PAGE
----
The research is focused primarily on the fundamental issues of high-frequency seismic wave propagation in complex 3-D isotropic and anisotropic structures, which go beyond the traditional approaches. The ray method and its recent extensions as well as its combination with other methods are mainly applied and investigated. The emphasis is put on new, stable, more efficient and flexible algorithms for the forward numerical modelling of seismic wave fields in 3-D inhomogeneous, isotropic and anisotropic structures. Considerable attention is also devoted to applications involving shear waves, converted waves, shear wave splitting and coupling in anisotropic media, particle ground motions, etc.

The research programme started on October 1, 1993. The sixth
year of the programme started on October 1, 1998.

All future revisions of program packages MODEL, CRT, and NET, delivered to the sponsors in the previous years, will be delivered to the sponsors in the next years of the project.

All future revisions of program package ANRAY, delivered to the sponsors
in the previous years, will be delivered to the sponsors
in the next years of the project.

The examples of input data for the MODEL package, describing or approximating models delivered by the sponsors or other typical models, will be prepared. Upon request, also the sample data for programs CRT or NET to perform calculations in such models will be prepared. The examples of input data for the ANRAY package, for models delivered by the sponsors or other typical models, will be prepared too.

The two-point ray tracing code will further be tested and applied to various models. Attention will also be devoted to the calculation of two-point rays diffracted from edges and corner points and to the possibility of calculating the corresponding amplitudes and contributions to the synthetic seismograms.

Methods to calculate synthetic seismograms in complex structures will be studied, mutually compared and combined.

Theoretical investigation of the applicability and accuracy of coupling ray theory, and especially of perturbations from isotropic media. Extensive tests of accuracy with programs based on the quasi-isotropic approximation. Comparison with results of other methods for weakly anisotropic media and for singular regions.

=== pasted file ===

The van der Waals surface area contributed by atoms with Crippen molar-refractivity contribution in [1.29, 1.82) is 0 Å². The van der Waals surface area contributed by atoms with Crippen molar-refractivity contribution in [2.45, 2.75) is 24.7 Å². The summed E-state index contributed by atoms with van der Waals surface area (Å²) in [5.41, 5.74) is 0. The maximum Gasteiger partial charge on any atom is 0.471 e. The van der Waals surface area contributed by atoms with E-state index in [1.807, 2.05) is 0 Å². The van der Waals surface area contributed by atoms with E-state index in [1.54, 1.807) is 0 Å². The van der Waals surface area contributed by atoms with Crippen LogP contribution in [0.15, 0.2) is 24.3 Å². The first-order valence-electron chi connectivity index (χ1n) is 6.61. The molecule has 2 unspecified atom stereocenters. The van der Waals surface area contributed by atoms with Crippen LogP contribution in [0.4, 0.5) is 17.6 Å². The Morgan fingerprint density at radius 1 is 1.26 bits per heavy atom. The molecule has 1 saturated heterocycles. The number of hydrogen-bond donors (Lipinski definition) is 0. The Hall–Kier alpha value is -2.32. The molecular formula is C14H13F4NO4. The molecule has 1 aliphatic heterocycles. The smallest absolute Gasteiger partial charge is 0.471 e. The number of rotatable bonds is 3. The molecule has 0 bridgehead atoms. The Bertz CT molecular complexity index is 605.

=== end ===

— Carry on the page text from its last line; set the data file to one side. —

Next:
Derivation and programming of formulae for R/T coefficients for weak contrast interfaces separating weakly anisotropic media.

Study of qS waves signatures in arbitrary weakly anisotropic media.

Comparison of exact computations with the anisotropic ray-theory computations (with approximately ten terms of the ray series), and with the computations based on the coupling ray theory for weakly anisotropic media. (Anisotropic model with a rotating axis of symmetry.)

Computation of reflection/transmission coefficients at structural interfaces and thin transition layers between two isotropic dissipative media will be further tested. The main attention will be devoted to frequency-independent reference R/T coefficients.

Radiation patterns of point sources situated at the Earth's surface, at structural interfaces, at the sea bottom, at thin transition layers, and close to them, will be further studied. Program package RMATRIX by C.J. Thomson, linked to the CRT package, will be used for numerical calculations in 3-D models.